Sunday, June 13, 2010

Does stress affect memory?


PHYSIOLOGY TUTORIAL
Does stress affect memory?
The primary area of the brain that deals with stress is its limbic system. Because of its enormous influence on emotions and memory, the limbic system is often referred to as the emotional brain.
During times of stress, the body responds by releasing hormones that trigger physical changes. Chronic stress can have negative effects on our well being, leading to higher blood pressure, increased abdominal fat and decreased bone density.
Exposure to stress can damage hippocampus. The damage results from a kind of chain reactions or feedbackloop.The cycle begin when adrenal glands release steroid hormones called glucocorticoids into the bloodstream. The hippocampus has a high density of receptors for glucocorticoids and in normal circumstances it helps regulate the production of stress hormones. However hippocampus is particularly sensitive to these hormones. Studies have shown that hippocampal neurons of rodents die when they are exposed to glucocorticoids for months and the neuronal dendrites atrophy when they are exposed for few weeks of stress. As a result of the damage stress hormones continue to be secreted at increased levels, resulting in even more damage to the hippocampus
Because exposure to stress can damage the hippocampus and because hippocampus is an important brain structure associated with declarative memories for facts, researchers have been particularly interested in how stress affects our ability to remember new information.
Stress management is the solution, not stress elimination
Bear in mind that an appropriate stress response is healthy and necessary part of life. one of the things it does is to release NE ,the excitatory neurotransmitter.NE is needed to create new memories, it improves mood, problems feel like more challenges, which encourage creative thinking that stimulates our brain to grow new neuronal connections .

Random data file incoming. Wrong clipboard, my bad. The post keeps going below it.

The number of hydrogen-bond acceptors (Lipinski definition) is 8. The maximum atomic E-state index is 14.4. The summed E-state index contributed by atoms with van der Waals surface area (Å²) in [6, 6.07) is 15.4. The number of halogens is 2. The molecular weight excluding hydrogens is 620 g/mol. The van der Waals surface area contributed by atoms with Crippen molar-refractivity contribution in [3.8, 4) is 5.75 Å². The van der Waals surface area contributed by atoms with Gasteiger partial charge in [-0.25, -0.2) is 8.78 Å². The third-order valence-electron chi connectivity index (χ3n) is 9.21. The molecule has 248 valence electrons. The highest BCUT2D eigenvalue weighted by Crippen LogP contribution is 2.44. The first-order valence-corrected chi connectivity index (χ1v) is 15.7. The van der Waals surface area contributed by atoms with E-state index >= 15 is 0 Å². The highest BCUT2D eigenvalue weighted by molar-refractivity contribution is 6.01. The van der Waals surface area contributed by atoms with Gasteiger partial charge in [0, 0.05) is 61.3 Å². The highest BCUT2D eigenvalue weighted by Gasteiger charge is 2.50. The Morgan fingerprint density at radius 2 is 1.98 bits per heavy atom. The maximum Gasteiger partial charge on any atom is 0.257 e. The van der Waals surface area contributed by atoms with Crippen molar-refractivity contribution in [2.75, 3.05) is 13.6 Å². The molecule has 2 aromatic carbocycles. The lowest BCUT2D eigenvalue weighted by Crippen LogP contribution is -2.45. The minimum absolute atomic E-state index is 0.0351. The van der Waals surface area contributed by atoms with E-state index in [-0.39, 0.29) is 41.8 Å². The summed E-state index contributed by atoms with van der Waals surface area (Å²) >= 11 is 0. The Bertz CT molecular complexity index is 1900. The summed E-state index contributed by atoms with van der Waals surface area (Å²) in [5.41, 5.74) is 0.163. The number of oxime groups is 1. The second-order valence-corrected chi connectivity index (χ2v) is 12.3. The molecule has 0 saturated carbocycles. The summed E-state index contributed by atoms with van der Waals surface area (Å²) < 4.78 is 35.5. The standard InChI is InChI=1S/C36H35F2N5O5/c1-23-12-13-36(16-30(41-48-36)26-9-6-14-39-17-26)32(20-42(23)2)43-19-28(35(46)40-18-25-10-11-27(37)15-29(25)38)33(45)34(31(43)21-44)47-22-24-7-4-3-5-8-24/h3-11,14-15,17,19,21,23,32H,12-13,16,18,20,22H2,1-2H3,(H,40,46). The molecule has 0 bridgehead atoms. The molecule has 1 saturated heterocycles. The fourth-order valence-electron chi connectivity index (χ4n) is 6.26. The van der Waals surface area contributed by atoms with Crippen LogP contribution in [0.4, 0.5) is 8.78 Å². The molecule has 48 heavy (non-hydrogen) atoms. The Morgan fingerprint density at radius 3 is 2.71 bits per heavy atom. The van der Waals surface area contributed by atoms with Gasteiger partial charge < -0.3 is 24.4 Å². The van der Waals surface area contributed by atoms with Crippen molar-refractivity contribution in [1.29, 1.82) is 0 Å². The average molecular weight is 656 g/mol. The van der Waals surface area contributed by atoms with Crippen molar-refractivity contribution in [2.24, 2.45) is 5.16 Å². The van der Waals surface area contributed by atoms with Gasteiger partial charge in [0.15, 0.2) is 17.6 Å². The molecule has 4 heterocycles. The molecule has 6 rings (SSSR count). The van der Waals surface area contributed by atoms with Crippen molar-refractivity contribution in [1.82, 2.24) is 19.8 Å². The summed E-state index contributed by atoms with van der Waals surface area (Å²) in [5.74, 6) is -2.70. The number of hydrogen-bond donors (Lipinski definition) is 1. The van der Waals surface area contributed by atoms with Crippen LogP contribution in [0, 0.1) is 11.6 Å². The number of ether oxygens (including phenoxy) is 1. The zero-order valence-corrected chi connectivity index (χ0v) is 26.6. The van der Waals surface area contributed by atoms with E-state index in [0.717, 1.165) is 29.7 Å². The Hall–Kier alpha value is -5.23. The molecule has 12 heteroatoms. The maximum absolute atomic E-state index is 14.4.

Sympathetic system turns on fight and flight response. In contrast the parasympathetic system promotes relaxation response. The challenge in this day and age is not to let the sympathetic system stay chronically aroused. This may require knowledge of techniques that work to activate our relaxation response.
Lifestyle, personality, and even genetic makeup influence our emotional and physiological responses to stress. But we can modify those responses by making changes in how we act, think, relate, move, and relax.
P.S –Refer, Stress and destress posted by Dr.R.vinodha in vinodha’s blog on Sep 2, 2007.

2 comments:

Sabarinath said...

thanks for the information mam.does prolonged intake of corticosteroids affect memory?

Dr.Vinodha said...

Dr.Sabarinath,
I appreciate your enthusiasm. Researches suggest that long-term corticosteroid therapy is associated with difficulty in concentration, diminished verbal memory, and impairment of long-term memory. The renowned brain researcher Robert M.Sapolsky has shown that sustained stress can damage the hippocampus. Excessive cortisol is associated with difficulty to think or retrieve long term memories.
However the understanding mechanisms are unclear.